I’ve been told I’m going a little white around the muzzle. But my friend Tess went totally pink a few months back at that fabulous Bark in the Park party. Tess’s human, Tracy Mitchell, teaches at the adult education center. Mostly she teaches people how to do things like blood tests. But she could also teach them how to turn a white bichon pink: cherry Kool-aid, applied topically.
Tess loves getting tons of attention, and she gives a lot of love right back.
“I don’t know what makes her so cuddly,” says Tracy. “She jumps up on my bed every night and uses her nose to get under the covers so she can get right up next to me.”
Tess came to Tracy via one of her students, a dog groomer. Someone had bought her for a woman who was lonely, and since cuddling is Tess’s specialty, she thought they’d be a perfect match. They weren’t. Tess did her best, but the lady just didn’t like dogs.
So Tracy took her in. “She endeared herself to us like there’s no tomorrow,” she says.
Now Tess is part of a happiness “pay-it-forward” chain, sort of like those 400 people in the Starbucks drive-through in St. Petersburg last week who just kept paying for the people behind them, no matter what they ordered. Tracy took Tess in to make her happy; now Tess is making not just Tracy happy, but Tracy’s dad Hubert, who lives with her.
When Tracy leaves in the morning, her son Todd comes over to keep Tess and Hubert happy. Todd brings his dog Chloe who loves to play with Tess and Hubert.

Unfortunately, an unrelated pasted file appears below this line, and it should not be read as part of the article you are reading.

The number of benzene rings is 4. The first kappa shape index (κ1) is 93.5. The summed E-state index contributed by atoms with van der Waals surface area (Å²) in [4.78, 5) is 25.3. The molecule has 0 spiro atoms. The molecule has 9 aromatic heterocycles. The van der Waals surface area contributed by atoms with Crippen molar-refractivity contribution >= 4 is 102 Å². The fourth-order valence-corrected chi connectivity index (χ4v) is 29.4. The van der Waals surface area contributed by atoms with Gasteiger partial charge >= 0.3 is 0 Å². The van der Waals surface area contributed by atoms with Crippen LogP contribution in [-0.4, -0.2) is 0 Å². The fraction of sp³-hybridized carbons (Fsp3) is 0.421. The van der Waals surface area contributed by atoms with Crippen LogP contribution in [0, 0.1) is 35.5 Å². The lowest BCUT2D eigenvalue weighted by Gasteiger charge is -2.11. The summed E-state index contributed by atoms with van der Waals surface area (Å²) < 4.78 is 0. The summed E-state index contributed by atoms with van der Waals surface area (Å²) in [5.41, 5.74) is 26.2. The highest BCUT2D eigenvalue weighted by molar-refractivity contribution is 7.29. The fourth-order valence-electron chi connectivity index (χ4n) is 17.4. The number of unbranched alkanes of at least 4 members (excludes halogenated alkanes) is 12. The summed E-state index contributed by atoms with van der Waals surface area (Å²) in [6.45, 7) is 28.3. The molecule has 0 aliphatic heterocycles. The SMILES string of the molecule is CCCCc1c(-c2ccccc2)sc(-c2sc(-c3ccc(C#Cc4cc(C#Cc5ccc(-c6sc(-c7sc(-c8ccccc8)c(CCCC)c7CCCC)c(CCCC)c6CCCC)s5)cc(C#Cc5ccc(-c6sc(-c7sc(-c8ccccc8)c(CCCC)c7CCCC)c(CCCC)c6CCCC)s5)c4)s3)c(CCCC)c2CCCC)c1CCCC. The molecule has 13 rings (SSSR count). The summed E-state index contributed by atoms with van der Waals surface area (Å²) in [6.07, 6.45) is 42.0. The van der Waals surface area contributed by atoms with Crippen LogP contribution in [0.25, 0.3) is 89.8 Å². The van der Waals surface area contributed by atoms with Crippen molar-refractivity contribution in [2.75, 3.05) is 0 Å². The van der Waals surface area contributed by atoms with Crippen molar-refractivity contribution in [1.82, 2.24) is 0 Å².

Her other son, Scott, has a tiny Yorkie named Lily. Tracy carried her in her purse at her Scott’s wedding to Kate. Now they have a baby human, Audrey. Sometimes, Audrey loves Lily a little too much. That’s when Tess steps into the happiness chain again, and goes over to play with Audrey so Lily can get a break.
Recently, Tracy fostered a homeless pug who wasn’t housebroken. But Tess saved the day again. After seeing her bark to go outside, and the pug figured it out. “He learned through her to bark when he needed to go out,” says Tracy.
But even in the Mitchell household, sometimes the dogs get rubbed the wrong way. Tracy’s taking care of her daughter Megan’s beagle, Duke, while Megan’s in the Keys, and Tess and Duke are anything but cuddly. “We had to break it up a couple of times,” says Tracy.
I guess Duke is like the one lady in the Starbuck’s line who wouldn’t play along with “pay it forward.”
“I’m from out of town,” she said. Maybe Duke feels like an outsider, too. Somebody ought to buy him a nice caramel frappuccino, and see if it doesn’t catch on quick.